Week Three: Soviet Montage School

In Film Theory & Criticism by Leo Braudy and Marshall Cohen Pudovkin says that original filmmaking comes from putting together shots. Narrative events of the film are told through the director’s understanding of the past. Editing is the source to well-defined truth of the film. The chapter on Pudovkin’s part on editing contains many examples as well as terms on the features of editing in film. Pudovkin talks about different camera angles such as “close-up” and “long shots” that differentiates one scene from another. Pudovkin talks about a situation where he breaks down the steps of editing; “1. The observer looks at the first man. He turns his head. 2. What is he looking at? The observer turns his glance in the same direction and sees the man entering the gate. The latter stops…” In other words, these accurate shots are quick and on the spot, but their meanings go deeper than that.  Such shots as the close-up or long shots are there for a purpose to “direct…the attention of the spectator to that detail which is, at the moment, important to the course of the action…” The editing process is also critical because it puts the pieces together in the end. Editing is an essential part in the creation of film, in that, it allows the audience to make sense of what is going on, otherwise they would just be seeing a series of random moving images. Eisenstein is deeper than Pudovkin. Although they are both connected to one another, Eisenstein was more interested in appealing to people intellectually, while Pudovkin was more of an emotional kind of guy.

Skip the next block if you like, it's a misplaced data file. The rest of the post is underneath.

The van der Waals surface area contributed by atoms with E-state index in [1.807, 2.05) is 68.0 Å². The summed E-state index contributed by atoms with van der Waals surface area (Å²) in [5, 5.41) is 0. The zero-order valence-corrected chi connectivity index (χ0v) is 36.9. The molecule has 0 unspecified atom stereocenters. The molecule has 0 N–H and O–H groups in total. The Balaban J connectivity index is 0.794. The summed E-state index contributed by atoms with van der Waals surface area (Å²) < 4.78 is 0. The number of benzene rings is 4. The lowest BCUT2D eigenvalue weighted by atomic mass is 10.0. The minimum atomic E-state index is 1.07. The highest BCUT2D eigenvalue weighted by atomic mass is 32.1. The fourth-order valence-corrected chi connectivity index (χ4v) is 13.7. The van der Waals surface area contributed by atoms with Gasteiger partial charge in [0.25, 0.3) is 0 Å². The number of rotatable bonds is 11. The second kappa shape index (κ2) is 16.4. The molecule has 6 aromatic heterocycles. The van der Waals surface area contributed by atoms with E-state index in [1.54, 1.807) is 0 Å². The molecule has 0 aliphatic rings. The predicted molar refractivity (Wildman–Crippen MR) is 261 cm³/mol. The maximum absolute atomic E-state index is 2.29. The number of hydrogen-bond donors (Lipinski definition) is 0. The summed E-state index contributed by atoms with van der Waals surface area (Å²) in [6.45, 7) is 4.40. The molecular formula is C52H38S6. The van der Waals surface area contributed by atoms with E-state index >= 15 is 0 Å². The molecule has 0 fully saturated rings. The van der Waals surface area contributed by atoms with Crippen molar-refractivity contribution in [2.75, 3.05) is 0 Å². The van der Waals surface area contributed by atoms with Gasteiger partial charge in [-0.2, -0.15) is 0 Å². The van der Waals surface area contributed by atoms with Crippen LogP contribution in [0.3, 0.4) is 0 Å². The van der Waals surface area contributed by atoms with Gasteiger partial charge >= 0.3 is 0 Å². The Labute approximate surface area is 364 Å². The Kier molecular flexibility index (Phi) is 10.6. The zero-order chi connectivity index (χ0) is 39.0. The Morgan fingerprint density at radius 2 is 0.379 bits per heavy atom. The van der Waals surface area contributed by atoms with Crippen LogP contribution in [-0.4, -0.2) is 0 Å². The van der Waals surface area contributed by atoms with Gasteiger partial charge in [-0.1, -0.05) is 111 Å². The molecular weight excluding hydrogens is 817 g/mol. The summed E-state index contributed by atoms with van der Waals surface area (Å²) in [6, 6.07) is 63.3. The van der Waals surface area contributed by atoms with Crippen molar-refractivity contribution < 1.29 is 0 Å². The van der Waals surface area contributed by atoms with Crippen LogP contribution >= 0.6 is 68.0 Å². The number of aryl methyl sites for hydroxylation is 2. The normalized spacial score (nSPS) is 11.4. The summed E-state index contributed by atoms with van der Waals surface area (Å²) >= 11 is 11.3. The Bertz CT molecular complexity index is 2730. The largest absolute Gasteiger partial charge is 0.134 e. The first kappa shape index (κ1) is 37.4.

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2 Responses to “Week Three: Soviet Montage School”

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